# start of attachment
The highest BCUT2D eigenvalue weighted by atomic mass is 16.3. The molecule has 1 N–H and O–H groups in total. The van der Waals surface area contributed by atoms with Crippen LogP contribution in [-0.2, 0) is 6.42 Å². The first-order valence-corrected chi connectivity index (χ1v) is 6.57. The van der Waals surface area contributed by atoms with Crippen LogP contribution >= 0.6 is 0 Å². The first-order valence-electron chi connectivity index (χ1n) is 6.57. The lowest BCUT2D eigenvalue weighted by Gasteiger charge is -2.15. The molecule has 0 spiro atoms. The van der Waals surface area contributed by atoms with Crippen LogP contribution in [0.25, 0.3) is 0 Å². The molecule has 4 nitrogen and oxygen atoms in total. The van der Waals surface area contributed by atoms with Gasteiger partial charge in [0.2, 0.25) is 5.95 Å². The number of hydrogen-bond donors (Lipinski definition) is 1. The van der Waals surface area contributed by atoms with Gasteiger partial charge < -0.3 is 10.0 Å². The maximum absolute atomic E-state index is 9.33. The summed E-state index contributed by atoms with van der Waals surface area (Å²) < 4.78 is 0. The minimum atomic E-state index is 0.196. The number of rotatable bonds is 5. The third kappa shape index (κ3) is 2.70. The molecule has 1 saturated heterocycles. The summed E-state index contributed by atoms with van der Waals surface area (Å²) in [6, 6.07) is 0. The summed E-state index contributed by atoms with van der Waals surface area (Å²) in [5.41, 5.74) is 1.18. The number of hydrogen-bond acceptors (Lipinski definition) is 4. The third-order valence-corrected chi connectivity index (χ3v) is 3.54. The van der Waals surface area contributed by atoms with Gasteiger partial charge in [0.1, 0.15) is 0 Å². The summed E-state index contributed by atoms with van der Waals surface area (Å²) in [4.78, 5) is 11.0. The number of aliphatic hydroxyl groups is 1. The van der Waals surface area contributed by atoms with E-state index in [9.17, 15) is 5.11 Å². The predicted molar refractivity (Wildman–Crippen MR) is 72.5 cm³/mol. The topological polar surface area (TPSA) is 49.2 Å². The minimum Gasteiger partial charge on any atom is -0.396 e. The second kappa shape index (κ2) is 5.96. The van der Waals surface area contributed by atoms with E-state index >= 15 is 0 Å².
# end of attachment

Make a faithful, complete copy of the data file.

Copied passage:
The highest BCUT2D eigenvalue weighted by atomic mass is 16.3. The molecule has 1 N–H and O–H groups in total. The van der Waals surface area contributed by atoms with Crippen LogP contribution in [-0.2, 0) is 6.42 Å². The first-order valence-corrected chi connectivity index (χ1v) is 6.57. The van der Waals surface area contributed by atoms with Crippen LogP contribution >= 0.6 is 0 Å². The first-order valence-electron chi connectivity index (χ1n) is 6.57. The lowest BCUT2D eigenvalue weighted by Gasteiger charge is -2.15. The molecule has 0 spiro atoms. The van der Waals surface area contributed by atoms with Crippen LogP contribution in [0.25, 0.3) is 0 Å². The molecule has 4 nitrogen and oxygen atoms in total. The van der Waals surface area contributed by atoms with Gasteiger partial charge in [0.2, 0.25) is 5.95 Å². The number of hydrogen-bond donors (Lipinski definition) is 1. The van der Waals surface area contributed by atoms with Gasteiger partial charge < -0.3 is 10.0 Å². The maximum absolute atomic E-state index is 9.33. The summed E-state index contributed by atoms with van der Waals surface area (Å²) < 4.78 is 0. The minimum atomic E-state index is 0.196. The number of rotatable bonds is 5. The third kappa shape index (κ3) is 2.70. The molecule has 1 saturated heterocycles. The summed E-state index contributed by atoms with van der Waals surface area (Å²) in [6, 6.07) is 0. The summed E-state index contributed by atoms with van der Waals surface area (Å²) in [5.41, 5.74) is 1.18. The number of hydrogen-bond acceptors (Lipinski definition) is 4. The third-order valence-corrected chi connectivity index (χ3v) is 3.54. The van der Waals surface area contributed by atoms with Gasteiger partial charge in [0.1, 0.15) is 0 Å². The summed E-state index contributed by atoms with van der Waals surface area (Å²) in [4.78, 5) is 11.0. The number of aliphatic hydroxyl groups is 1. The van der Waals surface area contributed by atoms with E-state index in [9.17, 15) is 5.11 Å². The predicted molar refractivity (Wildman–Crippen MR) is 72.5 cm³/mol. The topological polar surface area (TPSA) is 49.2 Å². The minimum Gasteiger partial charge on any atom is -0.396 e. The second kappa shape index (κ2) is 5.96. The van der Waals surface area contributed by atoms with E-state index >= 15 is 0 Å².